Peterbilt’s Texas Plant Planning to Expand
The Peterbilt Motors Co. manufacturing facility was inaugurated in 1980. It produced its first truck in the same year. The plant in Denton, Texas, employed 81 employees when it was first opened. The first model that the auspicious plant produced was the famed Model 359 also known as the “Old No.1”.
35 years have passed now, and Peterbilt’s Denton plant shows no signs of slowing down. Since its founding, the facility has produced more than 500,000 trucks and has provided services and hosting aid to thousands of customers. The employees and management have collaborated together to establish a set of new rules, regulations and standards for safety, efficiency, quality and innovation.
Darrin Siver, Peterbilt General Manager and Paccar Vice President, said in a statement, “The value Peterbilt’s Denton plant has brought through the years to the company, our employees, customers, dealers and the community is immeasurable. The Denton plant is a premier manufacturing facility across any industry and we continue to invest in the tools, processes and people that keep it state-of-the-art.”
When the factory first opened its doors, only 81 employees manned the assembly lines, and were able to manufacture just 2.5 trucks in a week. This was in high contrast to the maximum capacity required from the plant and its workers, which was at least 16 trucks on a daily basis. But neither the management nor the employees looked back and worked day and night to achieve the level of excellence required. Since then, the plant operated through clearly defined protocols to ensure continuous improvement. Moreover, consistent stream of investment capital has aided it to increase its maximum capacity tenfold, with a workforce of 10,000 workers.
The factory has now expanded over a 45,000 sq/ft area and has gone through a number of renovations and changes throughout the years, for enhancement in the fields of efficiency, productivity and quality. As the years have passed, it has consistently been able to produce the newer models of trucks. This was made possible by the constant upgrade and installation of machinery, and tools and modern hardware and software. The combination of technological advancement and the hardworking labor force has not only enhanced the plant operations but has made Peterbilt a market leader in the vehicle manufacturing industry.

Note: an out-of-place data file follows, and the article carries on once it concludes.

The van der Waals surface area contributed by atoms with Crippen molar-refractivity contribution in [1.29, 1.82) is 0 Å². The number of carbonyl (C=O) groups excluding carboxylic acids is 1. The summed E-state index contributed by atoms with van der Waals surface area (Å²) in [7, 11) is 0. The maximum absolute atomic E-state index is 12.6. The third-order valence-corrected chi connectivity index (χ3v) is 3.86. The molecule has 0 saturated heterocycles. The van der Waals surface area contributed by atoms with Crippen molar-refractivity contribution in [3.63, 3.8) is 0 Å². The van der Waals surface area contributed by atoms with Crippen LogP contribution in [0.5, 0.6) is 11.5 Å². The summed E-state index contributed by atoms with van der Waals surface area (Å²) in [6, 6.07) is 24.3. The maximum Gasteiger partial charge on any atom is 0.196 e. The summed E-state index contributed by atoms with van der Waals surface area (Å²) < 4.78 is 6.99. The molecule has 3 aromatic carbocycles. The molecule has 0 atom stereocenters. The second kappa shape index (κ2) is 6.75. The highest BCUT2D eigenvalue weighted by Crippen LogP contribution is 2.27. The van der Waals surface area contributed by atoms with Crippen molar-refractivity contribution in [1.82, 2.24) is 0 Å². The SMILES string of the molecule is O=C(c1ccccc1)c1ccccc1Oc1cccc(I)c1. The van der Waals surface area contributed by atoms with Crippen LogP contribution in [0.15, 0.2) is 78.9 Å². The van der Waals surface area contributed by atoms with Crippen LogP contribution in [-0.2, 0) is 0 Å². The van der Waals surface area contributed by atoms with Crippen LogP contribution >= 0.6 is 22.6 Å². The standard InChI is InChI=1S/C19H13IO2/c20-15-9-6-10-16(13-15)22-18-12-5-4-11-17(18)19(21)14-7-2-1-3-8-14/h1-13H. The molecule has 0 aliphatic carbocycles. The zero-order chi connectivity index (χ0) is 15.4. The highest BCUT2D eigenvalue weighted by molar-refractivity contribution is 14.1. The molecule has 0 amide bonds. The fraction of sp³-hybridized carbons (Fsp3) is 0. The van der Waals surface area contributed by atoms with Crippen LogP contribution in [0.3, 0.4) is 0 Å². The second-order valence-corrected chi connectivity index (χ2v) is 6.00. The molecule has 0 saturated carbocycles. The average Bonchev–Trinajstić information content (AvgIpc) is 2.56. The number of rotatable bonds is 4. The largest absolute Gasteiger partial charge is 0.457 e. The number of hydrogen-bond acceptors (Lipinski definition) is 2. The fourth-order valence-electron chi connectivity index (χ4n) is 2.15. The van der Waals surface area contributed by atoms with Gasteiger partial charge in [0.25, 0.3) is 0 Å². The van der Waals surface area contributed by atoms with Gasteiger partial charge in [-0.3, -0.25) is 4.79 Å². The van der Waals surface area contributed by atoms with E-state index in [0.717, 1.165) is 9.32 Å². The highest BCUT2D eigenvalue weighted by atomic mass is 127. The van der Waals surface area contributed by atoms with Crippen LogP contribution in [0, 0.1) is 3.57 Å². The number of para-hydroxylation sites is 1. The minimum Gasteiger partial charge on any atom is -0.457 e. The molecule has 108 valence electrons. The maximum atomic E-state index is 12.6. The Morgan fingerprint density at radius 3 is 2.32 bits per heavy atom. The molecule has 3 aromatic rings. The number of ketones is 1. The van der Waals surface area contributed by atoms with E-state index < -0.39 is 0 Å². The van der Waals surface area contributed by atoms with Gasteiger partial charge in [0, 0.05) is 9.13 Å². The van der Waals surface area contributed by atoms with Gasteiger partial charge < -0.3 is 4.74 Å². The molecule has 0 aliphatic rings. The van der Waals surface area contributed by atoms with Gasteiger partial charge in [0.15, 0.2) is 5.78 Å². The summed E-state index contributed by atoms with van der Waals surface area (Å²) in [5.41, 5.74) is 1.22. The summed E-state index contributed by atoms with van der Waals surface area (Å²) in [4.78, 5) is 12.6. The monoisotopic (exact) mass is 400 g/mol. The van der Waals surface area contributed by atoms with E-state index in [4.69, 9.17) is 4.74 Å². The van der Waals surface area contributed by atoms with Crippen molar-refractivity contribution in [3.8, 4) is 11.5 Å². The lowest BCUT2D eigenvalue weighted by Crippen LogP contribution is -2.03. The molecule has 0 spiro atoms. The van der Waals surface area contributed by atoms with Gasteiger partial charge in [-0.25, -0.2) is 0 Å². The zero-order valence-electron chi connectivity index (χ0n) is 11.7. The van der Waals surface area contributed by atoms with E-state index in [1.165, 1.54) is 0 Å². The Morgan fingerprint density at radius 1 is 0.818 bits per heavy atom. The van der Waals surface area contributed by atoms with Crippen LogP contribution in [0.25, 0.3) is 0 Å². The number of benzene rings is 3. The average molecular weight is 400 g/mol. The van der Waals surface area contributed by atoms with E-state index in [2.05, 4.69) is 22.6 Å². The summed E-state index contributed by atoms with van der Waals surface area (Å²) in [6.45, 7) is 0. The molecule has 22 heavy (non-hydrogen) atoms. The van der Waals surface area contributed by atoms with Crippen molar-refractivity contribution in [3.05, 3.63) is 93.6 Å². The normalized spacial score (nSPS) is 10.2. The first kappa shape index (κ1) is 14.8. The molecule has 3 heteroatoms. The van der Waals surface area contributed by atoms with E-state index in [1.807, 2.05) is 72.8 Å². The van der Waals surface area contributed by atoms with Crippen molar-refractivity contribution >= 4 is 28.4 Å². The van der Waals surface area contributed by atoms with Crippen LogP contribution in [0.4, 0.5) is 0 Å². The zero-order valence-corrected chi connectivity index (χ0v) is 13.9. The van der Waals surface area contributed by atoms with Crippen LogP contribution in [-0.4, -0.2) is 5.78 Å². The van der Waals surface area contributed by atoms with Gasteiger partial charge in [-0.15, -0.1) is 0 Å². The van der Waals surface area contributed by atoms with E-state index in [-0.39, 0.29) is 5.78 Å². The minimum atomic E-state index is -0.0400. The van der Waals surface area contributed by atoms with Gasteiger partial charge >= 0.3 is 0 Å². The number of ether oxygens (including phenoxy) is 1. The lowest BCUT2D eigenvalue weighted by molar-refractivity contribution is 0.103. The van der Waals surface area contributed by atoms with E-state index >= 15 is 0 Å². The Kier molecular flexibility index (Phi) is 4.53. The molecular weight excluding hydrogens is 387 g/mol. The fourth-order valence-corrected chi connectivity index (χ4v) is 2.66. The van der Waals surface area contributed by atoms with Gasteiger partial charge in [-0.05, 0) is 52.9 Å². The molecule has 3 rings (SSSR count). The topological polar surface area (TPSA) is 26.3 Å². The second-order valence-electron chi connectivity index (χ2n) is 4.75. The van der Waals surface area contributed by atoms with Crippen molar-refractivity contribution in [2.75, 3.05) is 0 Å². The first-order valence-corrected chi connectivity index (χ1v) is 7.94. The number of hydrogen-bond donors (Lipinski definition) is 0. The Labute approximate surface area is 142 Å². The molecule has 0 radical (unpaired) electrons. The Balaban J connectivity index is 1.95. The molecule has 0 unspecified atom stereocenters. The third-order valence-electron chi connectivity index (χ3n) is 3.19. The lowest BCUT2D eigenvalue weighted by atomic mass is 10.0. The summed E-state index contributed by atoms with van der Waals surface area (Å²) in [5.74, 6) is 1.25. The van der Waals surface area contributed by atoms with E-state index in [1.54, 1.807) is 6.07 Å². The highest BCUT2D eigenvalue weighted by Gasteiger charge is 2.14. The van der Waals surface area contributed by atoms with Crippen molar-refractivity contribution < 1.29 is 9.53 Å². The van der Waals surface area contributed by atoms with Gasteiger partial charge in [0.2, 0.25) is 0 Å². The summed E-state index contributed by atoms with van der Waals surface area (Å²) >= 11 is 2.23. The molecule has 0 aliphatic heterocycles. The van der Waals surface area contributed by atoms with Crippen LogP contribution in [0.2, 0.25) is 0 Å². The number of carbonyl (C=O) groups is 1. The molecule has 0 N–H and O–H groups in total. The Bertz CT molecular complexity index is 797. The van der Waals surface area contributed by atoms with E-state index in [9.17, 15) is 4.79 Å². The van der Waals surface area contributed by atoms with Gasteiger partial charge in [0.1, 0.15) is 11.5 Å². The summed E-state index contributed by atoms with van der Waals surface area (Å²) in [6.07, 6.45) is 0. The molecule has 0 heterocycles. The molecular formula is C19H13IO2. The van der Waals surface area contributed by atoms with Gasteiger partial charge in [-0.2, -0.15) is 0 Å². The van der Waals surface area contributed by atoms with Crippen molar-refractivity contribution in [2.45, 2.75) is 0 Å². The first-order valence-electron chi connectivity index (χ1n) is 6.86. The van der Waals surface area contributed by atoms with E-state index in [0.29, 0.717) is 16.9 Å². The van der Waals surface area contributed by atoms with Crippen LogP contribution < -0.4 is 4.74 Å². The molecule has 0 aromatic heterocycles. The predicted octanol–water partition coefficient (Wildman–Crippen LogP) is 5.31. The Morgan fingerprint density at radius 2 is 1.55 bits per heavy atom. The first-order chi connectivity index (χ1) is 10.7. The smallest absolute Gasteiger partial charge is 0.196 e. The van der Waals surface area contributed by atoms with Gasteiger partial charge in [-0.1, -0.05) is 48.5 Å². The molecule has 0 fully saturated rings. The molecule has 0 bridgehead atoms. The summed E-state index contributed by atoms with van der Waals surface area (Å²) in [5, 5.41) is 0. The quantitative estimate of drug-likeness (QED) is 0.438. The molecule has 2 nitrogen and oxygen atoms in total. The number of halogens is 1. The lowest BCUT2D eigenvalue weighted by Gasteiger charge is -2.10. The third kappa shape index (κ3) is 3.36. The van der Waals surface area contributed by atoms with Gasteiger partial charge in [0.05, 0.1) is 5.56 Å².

In fact, there were many instances, when Peterbilt was the first fleet company to adopt certain technological upgrades in their trucks such as the Robotic Chassis Paint System. Leon Handt, Peterbilt Assistant General Manager of operations, said in his statement, “To ensure our industry-leading quality and technological leadership, Peterbilt is constantly innovating throughout all areas of our operations. We laid the foundation 35 years ago in Denton to establish advanced manufacturing technologies, and we’ve been building on it ever since, taking it to levels of efficiency, quality and productivity far beyond when the facility was first designed.”
The recent additions and improvements to the Denton plant include a robotic cab assembly for 579 and 567 Models and a non-contact axle alignment system. The plant is also going through an expansion phase as a three tier structural upgrade is in progress. In addition to the 17,000 ft receiving area in the West side of the facility, the management is also planning to create an automated storage and retrieval system (AS/RS) on the 2nd level of the factory.
Robert Woodall, Peterbilt Assistant General Manager of sales and marketing explained the need for expansion in his statement by saying, “The Peterbilt Denton plant is one of the strongest selling tools we have. Thousands tour the plant every year, and it’s a great way to showcase our product quality, customization and technology. The Peterbilt Experience is a great addition to the facility and gives visitors a unique opportunity to experience Peterbilt’s products and the company’s history.” – See more at: http://truckernews.com/peterbilts-texas-plant-planning-to-expand-p614-90.htm#sthash.LyrRPYmR.dpuf